13 August 2020

Grants for street artists set to splash colour across Canberra

| Meg Hobson
Street artist paints water tower

Geoff Filmer paints the Hindmarsh Drive Water tower into a water scene by. Photo: Geoff Filmer.

More public spaces across Canberra are becoming canvases for street artists hoping to enliven amenities buildings and illegal graffiti hotspots under a new ACT Government initiative.

A perfect example of public art is Woolley Street in Dickson, where you’ve probably stepped foot on the work of well-known muralist and owner of Graffik Paint Geoff Filmer. He is one of 25 local artists awarded funding under the ACT Government’s Creative Endeavours Grants program.

While galleries closed and art shows were forced to cancel during the height of the pandemic lockdown, Geoff described the “beautiful nature” of street art, existing as a constantly accessible exhibition for the community.

“Street art is about inviting people into the conversation. When I paint the ground at Dickson, the people who are out eating at restaurants suddenly walk onto bright varied colours. It immediately brightens their day, they are interacting with art,” Geoff said.

The program aims to boost the arts sector, which has been one of the hardest-hit industries during the pandemic, with restrictions causing showcases to be abandoned and sources of income for artists to become uncertain and scarce.

The ACT Government has allocated $5 million to local artists during COVID-19.

“It has been a really fantastic thing because everyone’s revenue has dropped. To have the opportunity and to have this money from the government supporting the arts sector is fantastic,” Geoff said.

“I think art for Canberrans is really important and because of the nature of street art, being art that is made to engage with the community, I think street art is actually really important for lifting people’s spirits.”

Read More Artists affected by COVID-19 deserve our empathy, not scorn

Funding of up to $10,000 for each artist is part of the Creative Endeavours Grants program. A further $311,287 has also been allocated to support commissioned street art projects.

Minister for City Services Chris Steel added that the initiative aims at reducing graffiti “tagging” on unregistered public and private buildings in Canberra. Two large scale projects will be taking place in the city.

“Public spaces such as amenity blocks can often be the target of illegal graffiti, so it is important that we’re constantly refreshing these places with new art to reduce illegal activity and to keep our professional artists engaged and involved with the artistic presentation of the ACT,” Mr Steel said.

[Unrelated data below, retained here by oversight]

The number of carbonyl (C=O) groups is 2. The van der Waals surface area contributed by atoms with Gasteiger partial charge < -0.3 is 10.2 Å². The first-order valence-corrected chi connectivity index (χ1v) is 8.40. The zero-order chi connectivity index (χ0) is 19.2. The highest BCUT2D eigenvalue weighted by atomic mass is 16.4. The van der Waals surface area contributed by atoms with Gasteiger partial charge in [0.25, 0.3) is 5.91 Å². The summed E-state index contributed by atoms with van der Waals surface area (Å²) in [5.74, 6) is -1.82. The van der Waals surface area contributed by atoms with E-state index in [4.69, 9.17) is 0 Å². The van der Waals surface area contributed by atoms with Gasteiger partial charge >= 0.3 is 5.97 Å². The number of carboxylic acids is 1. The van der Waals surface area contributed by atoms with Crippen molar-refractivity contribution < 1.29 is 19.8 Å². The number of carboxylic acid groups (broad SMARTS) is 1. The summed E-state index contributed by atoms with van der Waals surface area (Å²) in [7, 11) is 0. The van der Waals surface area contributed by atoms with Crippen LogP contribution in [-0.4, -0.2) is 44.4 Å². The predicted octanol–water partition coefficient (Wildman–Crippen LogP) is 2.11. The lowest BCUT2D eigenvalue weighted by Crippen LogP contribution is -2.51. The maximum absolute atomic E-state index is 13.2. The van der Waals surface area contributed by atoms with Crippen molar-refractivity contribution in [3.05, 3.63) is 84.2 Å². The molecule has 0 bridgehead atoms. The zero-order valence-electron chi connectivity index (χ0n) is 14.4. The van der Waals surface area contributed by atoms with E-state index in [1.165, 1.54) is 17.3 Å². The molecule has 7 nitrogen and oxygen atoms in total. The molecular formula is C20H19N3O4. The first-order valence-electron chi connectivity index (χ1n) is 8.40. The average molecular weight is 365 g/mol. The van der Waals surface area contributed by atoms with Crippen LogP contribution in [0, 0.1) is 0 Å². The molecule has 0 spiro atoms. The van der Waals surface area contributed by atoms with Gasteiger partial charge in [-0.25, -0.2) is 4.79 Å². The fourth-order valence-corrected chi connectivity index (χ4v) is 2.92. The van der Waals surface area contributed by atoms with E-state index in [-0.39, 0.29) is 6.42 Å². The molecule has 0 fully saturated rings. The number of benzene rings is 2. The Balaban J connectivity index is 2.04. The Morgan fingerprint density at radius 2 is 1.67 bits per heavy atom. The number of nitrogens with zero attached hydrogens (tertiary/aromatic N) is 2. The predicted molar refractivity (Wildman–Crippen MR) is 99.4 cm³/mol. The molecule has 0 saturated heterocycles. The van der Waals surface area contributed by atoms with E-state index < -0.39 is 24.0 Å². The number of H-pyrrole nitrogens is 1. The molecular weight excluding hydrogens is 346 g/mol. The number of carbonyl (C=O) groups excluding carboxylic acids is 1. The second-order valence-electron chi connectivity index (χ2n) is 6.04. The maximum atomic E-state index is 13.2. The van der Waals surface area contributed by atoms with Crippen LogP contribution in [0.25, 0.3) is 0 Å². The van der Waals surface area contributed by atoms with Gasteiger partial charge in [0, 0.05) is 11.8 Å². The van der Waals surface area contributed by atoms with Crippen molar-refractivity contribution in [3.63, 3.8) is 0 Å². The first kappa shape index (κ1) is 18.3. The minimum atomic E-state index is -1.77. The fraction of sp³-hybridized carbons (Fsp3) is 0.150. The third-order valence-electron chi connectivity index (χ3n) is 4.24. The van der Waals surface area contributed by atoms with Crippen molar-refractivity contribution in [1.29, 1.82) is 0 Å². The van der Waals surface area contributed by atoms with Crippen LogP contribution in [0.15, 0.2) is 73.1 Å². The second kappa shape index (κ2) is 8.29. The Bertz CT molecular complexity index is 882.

“This funding will support our creative community at a time when many artists are losing income as a result of projects being cancelled and events being postponed.”

Street art at Lyneham shops

Street art at Lyneham shops. Photo: Daniella Jukic, We Are Found.

The owner of spray paint and urban supply store, Sancho Murphy of Sancho’s Dirty Laundry, said business has started looking stable again after she struggled to keep her store afloat during the pandemic.

“Already being a marginalised niche business, my customer base is very small to begin with and then throwing that [COVID-19] in the mix, my income dropped by 80 per cent,” she said.

With assistance from her landlord and the ACT Government grant, Sancho Murphy can now return her focus to her art initiative. The approved work, which is part of the Creative Endeavours Program, consists of a new line of screen printed shirts featuring designs made by street artists.


Sancho’s Dirty Laundry will produce a new line of screen printed shirts featuring designs made by street artists. Photo: Sancho’s Dirty Laundry.

“I do a lot of collaborative projects with street artists. For me, it’s connecting with these artists and then doing a ‘skill share’. Traditionally I am an illustrator and screen printer and these guys are muralists and painters. So by producing these t-shirts we are collaborating and crossing the two.

“Art has the potential to inspire and connect; art is therapy. I did notice an increase in people buying art supplies for personal reasons such as colouring books or sketchbooks and illustrating at home just as an outlet for the current situation. I think it is really important and street art can be a measure of the way a society is, in terms of free speech, and being able to express yourself on a public platform.”

The proposed street art projects will be exhibited in Cooleman Court, the Woden squash courts, Tuggeranong Seniors Centre, the PCYC building, Narrabundah public toilets, Yerrabi Pond and two major projects in the city.

Original Article published by Meg Hobson on The RiotACT.

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